The game does have a fair amount of issues, but none of them really make you want to stop playing the game. A few issues I found with the game are that your teammates are about as intelligent at times as an episode of Beavis and Butthead. They will be smart and duck for cover, then out of nowhere go commando and rush the enemy and immediately get knocked out. They will try to throw grenades at the enemy but somehow those grenades wind their way up next to you thus ending your life prematurely. Also, the most annoying thing I think I found them to be guilty of doing, is in a heavy fire fight when cover is crucial and they are next to you taking cover behind a different object, if you disengage from your cover and stand up, say by accident or something, even if they don't need to move from their position, they will spin from their cover and take yours or run up on it from off screen and take it, leaving you wide open to act as a catch basin for enemy bullets.
Another little nit-picky thing I found in the game is the fact that you never really walk into a room that is already loaded with enemies or come across enemies that are patrolling the area. It always seems that you walk into a room that is empty to start with and they all come rushing in, or in some parts you look through a hole in the wall and see nothing in the next room, but go into that room and a few seconds later the enemies just seem to pop in. I would have very much liked to have been able to “get the drop” on enemies by surprise attacking them as they patrol the grounds or something like that. I think it would have added a bit more enjoy-ability to the game instead of every fight you get into consisting of them rushing you.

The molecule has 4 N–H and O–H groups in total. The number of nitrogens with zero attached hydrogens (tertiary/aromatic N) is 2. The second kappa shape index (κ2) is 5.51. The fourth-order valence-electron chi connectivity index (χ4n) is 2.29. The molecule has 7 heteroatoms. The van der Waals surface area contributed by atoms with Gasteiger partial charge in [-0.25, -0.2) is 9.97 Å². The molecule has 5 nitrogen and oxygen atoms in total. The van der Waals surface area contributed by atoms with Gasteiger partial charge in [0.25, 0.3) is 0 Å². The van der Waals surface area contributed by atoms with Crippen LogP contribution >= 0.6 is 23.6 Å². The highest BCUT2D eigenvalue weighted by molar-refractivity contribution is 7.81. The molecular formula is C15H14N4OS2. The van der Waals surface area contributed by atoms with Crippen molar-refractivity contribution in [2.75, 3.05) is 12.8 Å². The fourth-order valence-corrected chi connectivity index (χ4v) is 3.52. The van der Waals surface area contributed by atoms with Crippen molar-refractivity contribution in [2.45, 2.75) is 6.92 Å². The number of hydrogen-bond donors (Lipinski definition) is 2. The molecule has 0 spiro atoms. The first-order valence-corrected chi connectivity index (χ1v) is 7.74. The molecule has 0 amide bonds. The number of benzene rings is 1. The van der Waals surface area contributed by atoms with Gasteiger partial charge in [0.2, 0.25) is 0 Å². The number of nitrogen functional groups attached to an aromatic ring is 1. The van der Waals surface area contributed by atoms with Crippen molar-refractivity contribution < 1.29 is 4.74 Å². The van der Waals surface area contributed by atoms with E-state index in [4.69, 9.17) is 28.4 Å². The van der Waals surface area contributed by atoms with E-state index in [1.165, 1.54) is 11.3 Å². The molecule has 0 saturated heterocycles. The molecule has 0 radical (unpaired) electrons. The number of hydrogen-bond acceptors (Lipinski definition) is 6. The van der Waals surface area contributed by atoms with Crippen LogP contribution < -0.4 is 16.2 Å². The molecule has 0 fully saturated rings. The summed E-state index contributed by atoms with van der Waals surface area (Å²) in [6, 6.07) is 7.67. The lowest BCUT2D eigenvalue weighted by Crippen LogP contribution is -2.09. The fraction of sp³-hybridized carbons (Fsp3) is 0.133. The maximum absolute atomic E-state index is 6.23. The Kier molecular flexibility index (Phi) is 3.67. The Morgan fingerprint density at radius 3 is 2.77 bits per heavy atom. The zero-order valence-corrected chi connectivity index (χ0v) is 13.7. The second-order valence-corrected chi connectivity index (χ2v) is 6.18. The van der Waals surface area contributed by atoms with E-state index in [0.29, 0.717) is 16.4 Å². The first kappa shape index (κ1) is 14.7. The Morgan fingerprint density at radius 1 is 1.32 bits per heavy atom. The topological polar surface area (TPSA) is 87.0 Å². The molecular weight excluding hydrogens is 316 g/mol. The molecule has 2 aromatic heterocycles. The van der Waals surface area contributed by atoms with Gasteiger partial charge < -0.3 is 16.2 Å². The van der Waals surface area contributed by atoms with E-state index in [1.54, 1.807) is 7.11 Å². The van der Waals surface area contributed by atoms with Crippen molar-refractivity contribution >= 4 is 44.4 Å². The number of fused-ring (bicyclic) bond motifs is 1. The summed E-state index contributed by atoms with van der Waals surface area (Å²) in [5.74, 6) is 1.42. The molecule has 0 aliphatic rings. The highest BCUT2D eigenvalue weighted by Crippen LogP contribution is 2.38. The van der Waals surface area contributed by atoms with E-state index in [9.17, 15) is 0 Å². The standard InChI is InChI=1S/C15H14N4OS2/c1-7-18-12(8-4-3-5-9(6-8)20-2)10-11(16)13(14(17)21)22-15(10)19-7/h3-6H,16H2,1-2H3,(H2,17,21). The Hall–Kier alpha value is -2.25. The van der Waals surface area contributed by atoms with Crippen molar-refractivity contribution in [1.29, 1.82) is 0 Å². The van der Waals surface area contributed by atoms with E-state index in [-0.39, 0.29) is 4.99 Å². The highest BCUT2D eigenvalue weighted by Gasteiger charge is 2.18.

One feature in the game that I wish they had expanded on just a bit more is the command system. Through the course of the game you find yourself in charge of Delta Squad. If you hold the L1 button a little command prompt pops up that allows you to call your squad in to regroup, attack, or cease their attacks. That is it. That is all you are allowed to do as far as giving your squad commands goes. I would have liked to have been able to place my squad in different positions or tell them to flank or something like that, really though, when the battle heats up you tend to forget that you can command them slightly so all in all it really doesn’t matter all that much.
The weapons in the game are pretty standard for the genre with the exception of a few. That is both a good and a bad thing. Sometimes games try to over extend themselves and make niche weapons that do crazy things that end up being nothing more than useless distractions that do not even help you through the game all that much. Gears plays it safe and takes the standard weapons you would expect in a game like this and just expands upon a few of them a little bit, they only expand just enough to differentiate them from other weapons in other games. Though I am glad they didn't go crazy with their weapon design I had hoped that maybe they would come up with a totally original, useful, and fun weapon instead of just touching upon a few upgrades for the run of the mill weapons.
Here is a little run down of the weapons you will find the in game: